Age and Fecal Microbial Strain-Specific Differences in Patients With Spondyloarthritis

Matthew L. Stoll; Pamela F. Weiss; Jennifer E. Weiss; Peter A. Nigrovic; Barbara S. Edelheit; S. Lou Bridges Jr; Maria I. Danila; Charles H. Spencer; Marilynn G. Punaro; Kenneth Schikler; Andreas Reiff; Ranjit Kumar; Randy Q. Cron; Casey D. Morrow; Elliot J. Lefkowitz

Disclosures

Arthritis Res Ther. 2018;20(14) 

In This Article

Discussion

Mechanisms by which an altered microbiota might be associated with inflammatory arthritis are as yet unknown. Animal studies clearly demonstrate a causal relationship, as an animal model of SpA is abrogated in the germ-free environment.[47] Herein, we report strain-level differences in fecal abundance of F. prausnitzii between children with ERA and healthy controls. Additionally, at the functional level, decreased genetic abundance of the butanoate pathway was observed in children with ERA. Children with ERA also had increased abundance of B. fragilis. Notably, adults with longstanding SpA had similar trends with respect to F. prausnitzii abundance, but opposite trends with respect to Bacteroides, with decreased abundance of Bacteroides genus seen in adult SpA patients compared to adult healthy controls.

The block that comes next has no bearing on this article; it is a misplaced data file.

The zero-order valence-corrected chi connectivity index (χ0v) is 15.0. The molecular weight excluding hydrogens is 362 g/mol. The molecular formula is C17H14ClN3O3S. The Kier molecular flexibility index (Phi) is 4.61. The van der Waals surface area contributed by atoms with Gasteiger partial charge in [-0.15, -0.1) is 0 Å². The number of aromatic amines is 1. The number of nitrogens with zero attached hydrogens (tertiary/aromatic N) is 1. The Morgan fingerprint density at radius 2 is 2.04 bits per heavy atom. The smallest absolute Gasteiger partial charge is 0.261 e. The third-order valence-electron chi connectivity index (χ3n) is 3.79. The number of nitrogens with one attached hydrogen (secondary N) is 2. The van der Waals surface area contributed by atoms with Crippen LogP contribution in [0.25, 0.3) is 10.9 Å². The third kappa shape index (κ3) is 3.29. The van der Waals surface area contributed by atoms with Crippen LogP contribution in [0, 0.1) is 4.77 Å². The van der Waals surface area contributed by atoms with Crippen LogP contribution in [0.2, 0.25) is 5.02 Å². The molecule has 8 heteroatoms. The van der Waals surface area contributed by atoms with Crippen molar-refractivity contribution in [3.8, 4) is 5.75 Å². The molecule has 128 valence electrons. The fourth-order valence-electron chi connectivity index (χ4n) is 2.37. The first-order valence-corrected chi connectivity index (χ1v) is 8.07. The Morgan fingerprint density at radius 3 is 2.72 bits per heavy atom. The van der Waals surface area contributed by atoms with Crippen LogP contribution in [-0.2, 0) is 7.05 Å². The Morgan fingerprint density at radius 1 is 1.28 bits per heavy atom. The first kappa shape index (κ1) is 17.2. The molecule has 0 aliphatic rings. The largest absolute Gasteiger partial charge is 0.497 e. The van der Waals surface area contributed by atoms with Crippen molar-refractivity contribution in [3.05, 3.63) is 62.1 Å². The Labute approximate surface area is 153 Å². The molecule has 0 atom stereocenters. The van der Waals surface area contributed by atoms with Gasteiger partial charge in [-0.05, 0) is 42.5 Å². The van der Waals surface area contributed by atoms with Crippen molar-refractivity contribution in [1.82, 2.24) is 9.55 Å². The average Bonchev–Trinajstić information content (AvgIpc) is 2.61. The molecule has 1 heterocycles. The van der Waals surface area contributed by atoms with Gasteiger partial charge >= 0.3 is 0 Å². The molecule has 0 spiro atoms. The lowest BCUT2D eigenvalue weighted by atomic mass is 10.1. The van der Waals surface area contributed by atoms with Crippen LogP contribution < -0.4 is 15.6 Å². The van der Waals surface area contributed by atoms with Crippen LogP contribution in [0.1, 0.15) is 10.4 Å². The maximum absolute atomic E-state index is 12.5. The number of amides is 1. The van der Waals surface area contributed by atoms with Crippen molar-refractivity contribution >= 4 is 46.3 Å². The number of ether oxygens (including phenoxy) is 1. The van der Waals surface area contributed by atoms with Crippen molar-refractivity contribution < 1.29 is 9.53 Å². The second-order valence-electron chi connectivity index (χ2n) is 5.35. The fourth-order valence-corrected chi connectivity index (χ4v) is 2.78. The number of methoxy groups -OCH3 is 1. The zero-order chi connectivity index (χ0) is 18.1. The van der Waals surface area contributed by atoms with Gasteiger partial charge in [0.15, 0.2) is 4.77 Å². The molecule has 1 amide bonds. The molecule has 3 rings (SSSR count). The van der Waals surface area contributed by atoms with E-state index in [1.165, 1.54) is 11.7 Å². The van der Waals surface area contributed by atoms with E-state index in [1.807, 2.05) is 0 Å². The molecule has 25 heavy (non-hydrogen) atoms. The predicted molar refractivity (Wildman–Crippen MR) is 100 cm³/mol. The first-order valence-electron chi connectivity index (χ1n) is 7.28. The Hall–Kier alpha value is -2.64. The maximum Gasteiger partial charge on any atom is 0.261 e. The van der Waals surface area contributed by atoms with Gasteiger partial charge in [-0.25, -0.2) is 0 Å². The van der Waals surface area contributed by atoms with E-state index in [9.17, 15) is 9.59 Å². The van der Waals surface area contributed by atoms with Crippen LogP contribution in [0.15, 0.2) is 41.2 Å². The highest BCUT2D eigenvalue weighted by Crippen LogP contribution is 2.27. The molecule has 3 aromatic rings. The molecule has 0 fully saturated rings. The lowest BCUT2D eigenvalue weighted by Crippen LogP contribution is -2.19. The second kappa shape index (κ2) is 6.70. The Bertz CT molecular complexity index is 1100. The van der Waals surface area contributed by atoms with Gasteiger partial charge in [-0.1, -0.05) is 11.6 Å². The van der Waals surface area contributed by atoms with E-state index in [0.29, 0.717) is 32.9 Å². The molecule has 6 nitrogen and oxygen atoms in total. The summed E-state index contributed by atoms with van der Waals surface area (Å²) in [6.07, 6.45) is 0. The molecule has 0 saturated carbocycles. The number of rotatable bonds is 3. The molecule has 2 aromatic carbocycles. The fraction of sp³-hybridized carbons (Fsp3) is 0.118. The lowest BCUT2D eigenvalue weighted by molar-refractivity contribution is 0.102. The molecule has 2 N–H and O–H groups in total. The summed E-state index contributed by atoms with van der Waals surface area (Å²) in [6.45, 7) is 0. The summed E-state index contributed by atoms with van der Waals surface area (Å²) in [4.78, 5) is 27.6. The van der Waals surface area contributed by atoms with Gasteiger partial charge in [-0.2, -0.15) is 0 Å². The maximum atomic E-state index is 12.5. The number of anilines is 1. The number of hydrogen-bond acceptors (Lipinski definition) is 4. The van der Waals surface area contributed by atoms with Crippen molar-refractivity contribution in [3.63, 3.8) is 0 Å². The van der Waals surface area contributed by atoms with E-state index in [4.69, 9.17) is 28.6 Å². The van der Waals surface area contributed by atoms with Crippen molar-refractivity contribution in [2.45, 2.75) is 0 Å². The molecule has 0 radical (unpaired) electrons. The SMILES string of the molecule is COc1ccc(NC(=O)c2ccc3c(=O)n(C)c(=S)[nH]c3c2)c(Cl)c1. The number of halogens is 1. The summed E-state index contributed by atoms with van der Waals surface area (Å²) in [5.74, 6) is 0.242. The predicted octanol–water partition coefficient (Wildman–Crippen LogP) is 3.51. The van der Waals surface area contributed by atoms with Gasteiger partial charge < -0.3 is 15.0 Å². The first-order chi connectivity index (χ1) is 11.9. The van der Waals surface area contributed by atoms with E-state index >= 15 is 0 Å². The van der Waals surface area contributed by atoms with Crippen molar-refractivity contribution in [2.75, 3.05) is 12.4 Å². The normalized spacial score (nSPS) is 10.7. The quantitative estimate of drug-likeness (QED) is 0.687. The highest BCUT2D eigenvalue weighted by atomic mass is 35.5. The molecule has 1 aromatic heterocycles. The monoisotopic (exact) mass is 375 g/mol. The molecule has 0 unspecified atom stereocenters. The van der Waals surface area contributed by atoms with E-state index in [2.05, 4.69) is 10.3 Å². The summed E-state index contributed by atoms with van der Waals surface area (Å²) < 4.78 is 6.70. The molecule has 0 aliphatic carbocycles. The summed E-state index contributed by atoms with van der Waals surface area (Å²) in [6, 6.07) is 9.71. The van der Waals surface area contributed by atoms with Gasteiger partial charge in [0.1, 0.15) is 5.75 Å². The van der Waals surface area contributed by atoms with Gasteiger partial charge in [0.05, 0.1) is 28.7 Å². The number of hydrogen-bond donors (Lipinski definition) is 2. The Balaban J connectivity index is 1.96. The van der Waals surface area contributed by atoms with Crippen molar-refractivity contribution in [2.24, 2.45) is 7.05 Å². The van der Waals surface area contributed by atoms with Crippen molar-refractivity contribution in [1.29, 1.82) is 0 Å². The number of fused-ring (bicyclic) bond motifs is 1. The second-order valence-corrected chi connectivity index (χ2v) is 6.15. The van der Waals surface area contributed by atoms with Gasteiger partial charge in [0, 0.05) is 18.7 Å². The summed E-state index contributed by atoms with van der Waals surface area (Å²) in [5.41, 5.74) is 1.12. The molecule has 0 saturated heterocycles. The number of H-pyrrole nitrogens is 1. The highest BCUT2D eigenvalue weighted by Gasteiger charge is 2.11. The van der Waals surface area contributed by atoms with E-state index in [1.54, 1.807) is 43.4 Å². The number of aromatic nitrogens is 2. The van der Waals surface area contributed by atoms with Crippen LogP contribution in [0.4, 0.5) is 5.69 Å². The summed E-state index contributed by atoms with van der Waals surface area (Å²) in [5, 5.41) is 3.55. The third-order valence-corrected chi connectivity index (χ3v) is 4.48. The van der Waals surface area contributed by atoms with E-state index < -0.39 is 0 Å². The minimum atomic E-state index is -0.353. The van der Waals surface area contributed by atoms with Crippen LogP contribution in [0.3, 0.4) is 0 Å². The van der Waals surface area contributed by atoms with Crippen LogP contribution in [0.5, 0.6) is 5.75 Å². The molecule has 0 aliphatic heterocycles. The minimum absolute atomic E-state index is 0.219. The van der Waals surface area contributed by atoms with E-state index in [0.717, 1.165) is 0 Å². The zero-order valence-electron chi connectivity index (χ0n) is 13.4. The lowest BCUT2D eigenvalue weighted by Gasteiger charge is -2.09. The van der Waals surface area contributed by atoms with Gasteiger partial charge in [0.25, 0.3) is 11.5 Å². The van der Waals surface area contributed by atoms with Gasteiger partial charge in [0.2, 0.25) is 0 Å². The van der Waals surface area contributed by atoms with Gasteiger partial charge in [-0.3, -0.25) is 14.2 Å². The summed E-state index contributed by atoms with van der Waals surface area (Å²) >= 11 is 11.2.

This work supports a potential role of F. prausnitzii in the pathogenesis of SpA. Although previous studies assessing the microbiota in adults with SpA have not reported alterations in the abundance of this organism,[5,6,43] this was reported previously in a pediatric study of SpA patients.[8] This particular species is generally considered to have anti-inflammatory effects through production of SCFAs, such as butyrate,[10] or by direct effects on cytokine production,[39] and our results demonstrated decreased genetic capacity to synthesize butyrate among ERA patients compared to healthy control pediatric subjects. SCFAs serve as major sources of energy for the intestinal enterocytes and also regulate the differentiation of T cells, promoting a regulatory phenotype.[46,48] A meta-analysis of studies of patients with IBD showed decreased intestinal abundance of F. prausnitzii.[9] Our work extends these previous observations, by showing that the specific strain within F. prausnitzii may be of particular relevance. Recent studies indicated that the A2-165 strain, as compared to L2/6 and other strains, may have greater capacity to induce IL-10 production[40] and has increased promoter activity at the butyryl-CoA CoA transferase gene, which codes for the enzyme that catalyzes the final step in the butyrate synthesis pathway.[41] Thus, not only did ERA patients demonstrate less representation of the butanoate pathway, but their promoter activity at a key locus determining butyrate production may also be diminished. Not surprisingly in light of these results, a study of fecal metabolomics demonstrated diminished representation of the butanoate pathway in ERA patients compared to controls.[11]